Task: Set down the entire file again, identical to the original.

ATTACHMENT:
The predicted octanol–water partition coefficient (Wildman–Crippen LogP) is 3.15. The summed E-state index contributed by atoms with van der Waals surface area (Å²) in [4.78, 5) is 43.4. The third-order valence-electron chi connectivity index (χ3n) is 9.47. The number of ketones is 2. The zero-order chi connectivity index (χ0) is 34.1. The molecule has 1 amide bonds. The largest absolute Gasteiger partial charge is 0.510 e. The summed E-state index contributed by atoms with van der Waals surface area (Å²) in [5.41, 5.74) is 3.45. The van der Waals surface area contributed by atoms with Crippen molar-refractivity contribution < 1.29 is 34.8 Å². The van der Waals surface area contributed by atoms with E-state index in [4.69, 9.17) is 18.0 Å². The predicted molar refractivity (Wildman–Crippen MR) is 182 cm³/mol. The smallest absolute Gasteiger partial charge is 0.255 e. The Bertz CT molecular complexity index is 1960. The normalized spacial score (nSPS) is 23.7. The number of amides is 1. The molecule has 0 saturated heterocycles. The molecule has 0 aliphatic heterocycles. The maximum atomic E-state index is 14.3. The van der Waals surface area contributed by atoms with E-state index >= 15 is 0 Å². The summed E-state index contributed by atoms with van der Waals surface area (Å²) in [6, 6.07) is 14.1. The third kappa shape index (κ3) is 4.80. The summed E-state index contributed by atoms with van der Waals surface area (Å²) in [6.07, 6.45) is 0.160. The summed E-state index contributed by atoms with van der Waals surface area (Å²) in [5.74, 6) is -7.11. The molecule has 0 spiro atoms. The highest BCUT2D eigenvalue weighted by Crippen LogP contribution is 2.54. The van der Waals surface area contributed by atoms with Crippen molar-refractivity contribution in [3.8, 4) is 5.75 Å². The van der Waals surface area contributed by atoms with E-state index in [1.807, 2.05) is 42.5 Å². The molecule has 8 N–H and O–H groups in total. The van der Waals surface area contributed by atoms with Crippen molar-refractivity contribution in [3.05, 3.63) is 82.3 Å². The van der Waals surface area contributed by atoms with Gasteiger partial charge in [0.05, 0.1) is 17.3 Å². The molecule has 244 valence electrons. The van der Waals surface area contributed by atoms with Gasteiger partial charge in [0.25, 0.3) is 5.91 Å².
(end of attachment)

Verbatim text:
The predicted octanol–water partition coefficient (Wildman–Crippen LogP) is 3.15. The summed E-state index contributed by atoms with van der Waals surface area (Å²) in [4.78, 5) is 43.4. The third-order valence-electron chi connectivity index (χ3n) is 9.47. The number of ketones is 2. The zero-order chi connectivity index (χ0) is 34.1. The molecule has 1 amide bonds. The largest absolute Gasteiger partial charge is 0.510 e. The summed E-state index contributed by atoms with van der Waals surface area (Å²) in [5.41, 5.74) is 3.45. The van der Waals surface area contributed by atoms with Crippen molar-refractivity contribution < 1.29 is 34.8 Å². The van der Waals surface area contributed by atoms with E-state index in [4.69, 9.17) is 18.0 Å². The predicted molar refractivity (Wildman–Crippen MR) is 182 cm³/mol. The smallest absolute Gasteiger partial charge is 0.255 e. The Bertz CT molecular complexity index is 1960. The normalized spacial score (nSPS) is 23.7. The number of amides is 1. The molecule has 0 saturated heterocycles. The molecule has 0 aliphatic heterocycles. The maximum atomic E-state index is 14.3. The van der Waals surface area contributed by atoms with E-state index >= 15 is 0 Å². The summed E-state index contributed by atoms with van der Waals surface area (Å²) in [6, 6.07) is 14.1. The third kappa shape index (κ3) is 4.80. The summed E-state index contributed by atoms with van der Waals surface area (Å²) in [6.07, 6.45) is 0.160. The summed E-state index contributed by atoms with van der Waals surface area (Å²) in [5.74, 6) is -7.11. The molecule has 0 spiro atoms. The highest BCUT2D eigenvalue weighted by Crippen LogP contribution is 2.54. The van der Waals surface area contributed by atoms with Crippen molar-refractivity contribution in [3.8, 4) is 5.75 Å². The van der Waals surface area contributed by atoms with E-state index in [1.807, 2.05) is 42.5 Å². The molecule has 8 N–H and O–H groups in total. The van der Waals surface area contributed by atoms with Crippen molar-refractivity contribution in [3.05, 3.63) is 82.3 Å². The van der Waals surface area contributed by atoms with Gasteiger partial charge in [0.05, 0.1) is 17.3 Å². The molecule has 244 valence electrons. The van der Waals surface area contributed by atoms with Gasteiger partial charge in [0.25, 0.3) is 5.91 Å².